Dhan Dhan Guru De Pyarai Daughter of Sri Guru Gobind Sahib Ji Daughter of Mata Sahib Kaur Ji Fearless Warriors Courageous Mothers Determined Daughters They suffered great in-humane tortures Watch their children bleed to death Witnessed the brutal murder of their husbands Yet, they fought for freedom and faith Remembered Guru Ji in every breath And were an Inspiration to all Sikhs We are a Kaur Princess We are a Brave Lioness We are the Daughters of the Khalsa

Shaheed Bibi Anup Kaur

The Sikh Gurus not only preached for the equal status of women, but also revolutionized their social life. History is full with examples where women who did not step out of house without covering their faces, performed wonderful daring deeds in life. After being baptized, they faced the enemy courageously and preferred death to an immoral comfortable life. Life story of martyr Anup Kaur is a golden example worth narration...


She was born in 1690 in village Jalopur Khere, near Amritsar. Her father’s name was Lachchman Das Sodhi. In those days, Sodhis were divided in two opposite groups. One group favored Guru Tegh Bahadur for Guruship, while the other group led by Dhir Mal claimed that Guruship belonged to them. Many members of the Sodhi dynasty, like Lachchman who favored Sri Guru Tegh Bahadur, left the central Punjab to avoid daily bickering and friction, and settled far away at Anandpur Sahib.


Anup Kaur was only five years old when her parents migrated to Anandpur Sahib. She was an attractive, every happy, sweet-tongued and beautiful girl. She used to play with Sahibzadas (Sri Guru Gobind Singh’s sons) and was liked by Mata Sundri. Anup Kaur spent most of her time with the Sahibzadas and was treated like a member of the Guru family. She acquired religious education and learned reading and writing Gurmukhi in their company. In 1699 when Sri Guru Gobind Singh Ji created Saint- soldiers, she along with her father who was now named Lachchman Singh was also baptized. It brought a wonderful change in her life and she rapidly grew physically as well as spiritually. Now she was regular in the performance of her daily prayers and visited Gurdwara daily.


She collected other baptized girls (Amrithdhari) and started learning fencing and other martial arts. They also used arms like sword, shield and spear. These girls also learned horse riding. This armed group under Anup Kaur was well versed in self defense and became famous in the area. Anup Kaur with her group took part in the battle with the Sikhs against the hill chiefs. Victory in this battle created self-confidence among the young girls. The hill chiefs requested the Mughals at Delhi for help.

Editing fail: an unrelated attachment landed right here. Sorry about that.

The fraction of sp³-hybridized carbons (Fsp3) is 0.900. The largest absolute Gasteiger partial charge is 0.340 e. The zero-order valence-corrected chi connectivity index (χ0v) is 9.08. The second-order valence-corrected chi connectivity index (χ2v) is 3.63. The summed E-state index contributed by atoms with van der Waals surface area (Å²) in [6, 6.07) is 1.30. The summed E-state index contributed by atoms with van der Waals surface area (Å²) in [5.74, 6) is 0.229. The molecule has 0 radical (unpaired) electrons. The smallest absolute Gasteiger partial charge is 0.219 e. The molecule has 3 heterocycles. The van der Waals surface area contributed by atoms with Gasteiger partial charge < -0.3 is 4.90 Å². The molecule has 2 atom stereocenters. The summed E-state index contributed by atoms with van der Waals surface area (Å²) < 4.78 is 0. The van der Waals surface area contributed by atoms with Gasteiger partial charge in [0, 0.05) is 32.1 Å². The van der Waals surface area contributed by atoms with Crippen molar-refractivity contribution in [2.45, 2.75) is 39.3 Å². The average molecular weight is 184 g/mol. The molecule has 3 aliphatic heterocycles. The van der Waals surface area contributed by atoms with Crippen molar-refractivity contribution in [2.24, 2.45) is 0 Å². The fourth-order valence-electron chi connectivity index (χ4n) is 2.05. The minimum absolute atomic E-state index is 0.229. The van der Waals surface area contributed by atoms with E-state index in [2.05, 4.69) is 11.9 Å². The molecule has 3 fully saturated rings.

As desired by Aurangzeb, the Mughal emperor, governor of Sirhind along with governor of Lahore and the hill chiefs besieged the Anandpur Sahib fort with a huge force. The Sikhs met the Mughal forces with fire from their guns.



"...Sikh girls under the leadership of Anup Kaur played a very important part in this battle. They took responsibility of looking after the Guru’s family and taking the cooked food from the common kitchen to the Sikh soldiers in their trenches. They also helped in fighting wherever the Sikh soldiers needed help and showed feats of bravery..."


The siege continued for some days. The governor of Sirhind assured the Guru for the safety of all if the fort was vacated. The Guru did not rely on this assurance, but he knew that the effective defense was impossible owing to lack of food and other supplies. So the Guru agreed reluctantly to vacate Anandpur on the night of 20th December 1704. Anup Kaur’s group took care of the Guru’s family. The assurance proved false and the Sikhs were attacked outside the fort. Sikh soldiers and girls under Anup Kaur continued their march towards the rivulet Sirsa while fighting the enemy.


While crossing the flooded Sirsa, Anup Kaur was separated from the Guru’s family in confusion. After crossing the river, she met five Sikh soldiers who told her that Sri Guru Gobind Singh fought a battle with the Mughal forces at Chamkaur where the two elder Sahibzadas died fighting and the Guru had left Chamkaur. She was also told that the younger Sahibzadas were arrested at Sirhand. They all started towards Sirhand, but on their way they met a patrolling party of the Mughal soldiers. In the fight with them two Sikh soldiers were killed and Anup Kaur was injured, but the Mughal soldiers took to their heels. Anup Kaur came to know from someone that Mata Gujri (Mata Gujjar Kaur Ji) and her two younger grandsons had been martyred, so they started to find the Guru.